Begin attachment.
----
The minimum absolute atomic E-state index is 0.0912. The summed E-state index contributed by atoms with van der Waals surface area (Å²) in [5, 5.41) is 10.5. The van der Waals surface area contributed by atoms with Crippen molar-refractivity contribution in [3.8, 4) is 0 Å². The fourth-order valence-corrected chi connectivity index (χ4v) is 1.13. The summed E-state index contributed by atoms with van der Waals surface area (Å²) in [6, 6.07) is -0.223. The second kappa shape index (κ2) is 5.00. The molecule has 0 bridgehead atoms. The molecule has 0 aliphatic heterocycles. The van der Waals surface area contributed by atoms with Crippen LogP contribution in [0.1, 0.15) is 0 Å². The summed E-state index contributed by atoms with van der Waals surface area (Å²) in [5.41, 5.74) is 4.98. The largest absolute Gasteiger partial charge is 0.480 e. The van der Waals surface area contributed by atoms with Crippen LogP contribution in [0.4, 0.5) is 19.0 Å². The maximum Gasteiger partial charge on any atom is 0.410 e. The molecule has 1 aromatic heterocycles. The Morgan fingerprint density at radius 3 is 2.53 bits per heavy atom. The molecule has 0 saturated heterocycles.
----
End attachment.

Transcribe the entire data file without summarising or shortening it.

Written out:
The minimum absolute atomic E-state index is 0.0912. The summed E-state index contributed by atoms with van der Waals surface area (Å²) in [5, 5.41) is 10.5. The van der Waals surface area contributed by atoms with Crippen molar-refractivity contribution in [3.8, 4) is 0 Å². The fourth-order valence-corrected chi connectivity index (χ4v) is 1.13. The summed E-state index contributed by atoms with van der Waals surface area (Å²) in [6, 6.07) is -0.223. The second kappa shape index (κ2) is 5.00. The molecule has 0 bridgehead atoms. The molecule has 0 aliphatic heterocycles. The van der Waals surface area contributed by atoms with Crippen LogP contribution in [0.1, 0.15) is 0 Å². The summed E-state index contributed by atoms with van der Waals surface area (Å²) in [5.41, 5.74) is 4.98. The largest absolute Gasteiger partial charge is 0.480 e. The van der Waals surface area contributed by atoms with Crippen LogP contribution in [0.4, 0.5) is 19.0 Å². The maximum Gasteiger partial charge on any atom is 0.410 e. The molecule has 1 aromatic heterocycles. The Morgan fingerprint density at radius 3 is 2.53 bits per heavy atom. The molecule has 0 saturated heterocycles.